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Women in Revolt! and Women's Work is Never Done | Plaster Magazine
In an interview with Plaster Magazine, Penny Slinger spoke about using her body as a site of protest, as a woman who didn't want to accept becoming invisible.


In London this month, there are two shows dedicated to women’s activism. Tate Britain’s ‘Women in Revolt! Art and Activism in the UK 1970-1990’ is an exhaustive walkthrough of 20 years of protest, soundtracked by Gina Birch’s guttural 3 Minute Scream (1977). Richard Saltoun’s ‘Women’s Work is Never Done’ features artists since the post-war period who use art as a political tool. As proven in both, fighting for women’s rights is arduous work.


Penny Slinger’s Bride’s Cake series is also at Tate. The photographs depict the artist surrounded by a giant cake that reveals her genitals. The works adeptly combine the bride’s presumed lily-white innocence with her sexual and domestic responsibilities. When the images were shown at Flowers in 1973, the police shut down the exhibition.


Slinger often used her body as the site of protest. “I was my own billboard, not advertising the latest perfume, but broadcasting my desire to be truly seen as the fully sentient, multi-dimensional being that I am,” she says. “I am currently chipping away at that next glass ceiling: the way in which women in their older years are viewed. I am not willing to accept the invisibility that emerges to swallow a woman who is no longer the sexually magnetic creature she was.”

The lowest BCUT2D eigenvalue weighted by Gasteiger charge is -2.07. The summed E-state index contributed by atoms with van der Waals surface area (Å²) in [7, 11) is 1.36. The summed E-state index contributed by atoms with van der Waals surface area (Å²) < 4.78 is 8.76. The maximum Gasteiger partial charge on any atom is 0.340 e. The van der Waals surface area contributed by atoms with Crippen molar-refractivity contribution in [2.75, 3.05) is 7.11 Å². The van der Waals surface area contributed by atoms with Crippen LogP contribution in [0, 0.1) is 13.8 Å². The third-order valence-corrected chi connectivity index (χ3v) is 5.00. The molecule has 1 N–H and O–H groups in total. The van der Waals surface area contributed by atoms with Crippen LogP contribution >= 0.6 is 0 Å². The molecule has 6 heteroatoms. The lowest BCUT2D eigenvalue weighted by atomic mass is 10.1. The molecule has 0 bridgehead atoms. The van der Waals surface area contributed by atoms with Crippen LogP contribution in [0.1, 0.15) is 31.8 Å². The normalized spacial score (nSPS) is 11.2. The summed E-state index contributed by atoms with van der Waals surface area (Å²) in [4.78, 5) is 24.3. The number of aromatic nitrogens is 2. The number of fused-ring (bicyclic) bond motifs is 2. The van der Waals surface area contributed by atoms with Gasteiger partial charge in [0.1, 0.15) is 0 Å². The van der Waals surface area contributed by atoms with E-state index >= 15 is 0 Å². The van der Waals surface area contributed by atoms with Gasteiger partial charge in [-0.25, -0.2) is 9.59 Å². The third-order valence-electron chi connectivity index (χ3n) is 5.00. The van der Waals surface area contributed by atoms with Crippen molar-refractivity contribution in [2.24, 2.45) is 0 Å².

‘Women’s Work is Never Done’ features 20th-century heavyweights such as Louise Bourgeois and Eva Hesse. The show highlights the power of art to fight political oppression. “Things are constantly being negotiated,” says curator Catherine de Zegher. “We cannot say that we have reached an equitable outcome, and, of course, this is not unique to the condition of women. Hard-fought victories are often lost and must be struggled for again. I am very conscious of the work involved in this, and the cost to an individual life, but I believe in the potential of what may be.”


Ideas of community are present throughout both exhibitions, not only in the multitudes of activist groups but their engagement outside the art world bubble. “These are artists who have opened matters that have come to be critical to our thinking of the world,” considers De Zegher. “Artists such as Anna Maria Maiolino and Cecilia Vicuña who, after lives of working unacknowledged, have received the Golden Lion in Venice, a life achievement award. Often very slight, daily gestures have astonishing consequences.”






Women in Revolt! will run from 8 November 2023 – 7 April 2024.

Women's Work is Never Done will run from 14 November 2023 - 27 January 2024. 


 Read more here.

November 10, 2023